Proper 16 / Year B
Over the past four Sundays our assigned readings from the Gospel of John have focused on the feeding of the 5,000 and Jesus’ subsequent teaching on its deeper meaning. Today, all of what we have read and heard and pondered over the last month comes to a conclusion with one big, dramatic, glorious, resounding thud. It bombs. Jesus bombs. The text puts it pretty succinctly: “Because of this [Jesus saying “I am the Bread of Life”] many of his disciples turned back and no longer went about with him.”
In one fell swoop, Jesus transforms his megachurch-sized following into a hardly little band typical of an early service at pretty much every Episcopal Church. We tend not to think of Jesus as being a failure, but the proof is right there in the bible. By almost any contemporary measure, we can say Jesus’ sermon causes a thriving ministry to crash and burn.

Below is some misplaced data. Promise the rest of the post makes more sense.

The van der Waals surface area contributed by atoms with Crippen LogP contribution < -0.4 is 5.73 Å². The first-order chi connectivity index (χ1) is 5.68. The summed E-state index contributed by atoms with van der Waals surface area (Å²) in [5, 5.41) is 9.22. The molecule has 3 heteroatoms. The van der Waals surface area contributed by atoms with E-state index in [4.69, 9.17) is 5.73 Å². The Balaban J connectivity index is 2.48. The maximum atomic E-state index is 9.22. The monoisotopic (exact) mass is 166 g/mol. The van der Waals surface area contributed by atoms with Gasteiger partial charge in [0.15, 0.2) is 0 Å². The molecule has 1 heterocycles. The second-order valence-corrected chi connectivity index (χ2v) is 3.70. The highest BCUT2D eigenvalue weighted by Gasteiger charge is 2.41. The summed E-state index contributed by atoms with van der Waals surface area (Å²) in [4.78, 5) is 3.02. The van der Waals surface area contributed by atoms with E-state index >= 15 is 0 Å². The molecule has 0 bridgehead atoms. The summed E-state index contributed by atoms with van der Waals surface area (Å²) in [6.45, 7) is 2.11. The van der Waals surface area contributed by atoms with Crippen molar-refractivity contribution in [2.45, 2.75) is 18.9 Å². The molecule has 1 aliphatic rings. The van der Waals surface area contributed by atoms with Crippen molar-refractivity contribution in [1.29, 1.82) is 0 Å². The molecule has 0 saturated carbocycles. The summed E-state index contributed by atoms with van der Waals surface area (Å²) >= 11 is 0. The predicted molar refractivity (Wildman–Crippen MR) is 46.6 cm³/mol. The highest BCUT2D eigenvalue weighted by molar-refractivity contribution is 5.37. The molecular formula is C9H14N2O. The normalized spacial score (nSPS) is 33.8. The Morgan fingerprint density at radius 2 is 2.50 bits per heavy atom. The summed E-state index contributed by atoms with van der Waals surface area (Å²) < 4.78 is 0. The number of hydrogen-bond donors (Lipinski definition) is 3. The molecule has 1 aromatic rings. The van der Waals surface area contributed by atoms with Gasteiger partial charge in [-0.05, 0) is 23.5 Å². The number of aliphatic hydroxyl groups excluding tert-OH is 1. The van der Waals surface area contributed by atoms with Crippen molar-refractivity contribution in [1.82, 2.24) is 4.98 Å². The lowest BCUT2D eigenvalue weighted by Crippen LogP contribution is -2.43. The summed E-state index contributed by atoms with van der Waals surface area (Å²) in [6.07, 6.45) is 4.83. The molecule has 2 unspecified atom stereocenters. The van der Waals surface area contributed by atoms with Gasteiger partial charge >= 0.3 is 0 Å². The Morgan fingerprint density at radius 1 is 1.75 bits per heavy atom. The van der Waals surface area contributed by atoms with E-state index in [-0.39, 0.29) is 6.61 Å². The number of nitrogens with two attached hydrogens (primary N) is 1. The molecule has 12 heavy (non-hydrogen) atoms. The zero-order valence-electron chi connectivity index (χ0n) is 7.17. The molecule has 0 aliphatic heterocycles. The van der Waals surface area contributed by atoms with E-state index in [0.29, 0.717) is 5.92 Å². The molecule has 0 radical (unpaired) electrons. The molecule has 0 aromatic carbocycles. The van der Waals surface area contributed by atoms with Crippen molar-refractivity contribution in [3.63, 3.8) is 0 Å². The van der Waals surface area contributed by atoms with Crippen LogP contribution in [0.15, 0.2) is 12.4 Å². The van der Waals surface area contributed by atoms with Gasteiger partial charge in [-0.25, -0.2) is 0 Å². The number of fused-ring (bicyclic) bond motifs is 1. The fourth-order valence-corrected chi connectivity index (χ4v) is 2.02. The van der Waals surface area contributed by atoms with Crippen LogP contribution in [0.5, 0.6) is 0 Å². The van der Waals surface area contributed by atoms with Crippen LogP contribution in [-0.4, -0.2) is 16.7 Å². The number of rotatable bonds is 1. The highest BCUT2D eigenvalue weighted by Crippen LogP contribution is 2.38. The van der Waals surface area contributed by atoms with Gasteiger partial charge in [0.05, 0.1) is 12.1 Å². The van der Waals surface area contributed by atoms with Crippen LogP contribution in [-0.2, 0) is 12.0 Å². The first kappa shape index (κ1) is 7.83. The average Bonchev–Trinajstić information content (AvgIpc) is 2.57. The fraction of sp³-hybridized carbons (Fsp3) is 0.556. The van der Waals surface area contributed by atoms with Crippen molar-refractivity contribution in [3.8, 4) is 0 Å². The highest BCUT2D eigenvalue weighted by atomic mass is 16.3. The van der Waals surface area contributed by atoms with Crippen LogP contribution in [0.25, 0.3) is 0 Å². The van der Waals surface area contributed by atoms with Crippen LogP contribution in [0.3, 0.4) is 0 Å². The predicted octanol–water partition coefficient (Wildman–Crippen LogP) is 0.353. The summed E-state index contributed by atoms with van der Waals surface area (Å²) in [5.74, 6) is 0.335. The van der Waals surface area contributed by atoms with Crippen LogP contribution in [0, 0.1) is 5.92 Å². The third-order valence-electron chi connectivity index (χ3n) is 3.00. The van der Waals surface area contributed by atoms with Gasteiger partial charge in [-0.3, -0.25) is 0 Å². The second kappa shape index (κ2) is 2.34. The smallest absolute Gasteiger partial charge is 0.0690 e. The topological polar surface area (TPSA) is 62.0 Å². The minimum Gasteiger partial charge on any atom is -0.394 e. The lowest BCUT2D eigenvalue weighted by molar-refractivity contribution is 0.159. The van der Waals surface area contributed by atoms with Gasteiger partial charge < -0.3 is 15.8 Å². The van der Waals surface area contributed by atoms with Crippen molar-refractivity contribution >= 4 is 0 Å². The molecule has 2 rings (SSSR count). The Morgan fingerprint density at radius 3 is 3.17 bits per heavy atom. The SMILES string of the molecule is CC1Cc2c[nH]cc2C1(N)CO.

The masses have been chasing Jesus all over the countryside and racing to beat him to the beaches on the other side of the lake. Every time he tries to sneak away they find a way to find him. If you want talk about devotion, this crowd is devoted. So what happened? Why this reaction? Why the fallout? Why did so many quit the cause all at once?
The best clue comes from the first thing Jesus says to them when he begins his teaching. John 6:26: “Jesus said to them, ‘Very truly, I tell you, you are looking for me not because you saw signs [a sign being a wondrous event pointing to a larger, more significant truth], but because you ate your fill of the loaves.’” Then he adds, “Do not labor for the food that perishes, but for the food which endures for eternal life, which the Son of Man will give you.”
Here, I think, is the rub: Jesus wants to provide spiritual insight and direction – let’s call it ‘soul food’ – whereas the masses are looking for plenteous, free food. Let’s not be entirely unsympathetic to their position for, most likely, most of these folks are poor and hungry. They are, like a lot of people, interested in what God can do for them to make their lives better. They pursue God for God’s utility, or usefulness, in their lives. A God who is useful to us… it may sound like a strange way to put it, but the desire behind it is something we all recognize.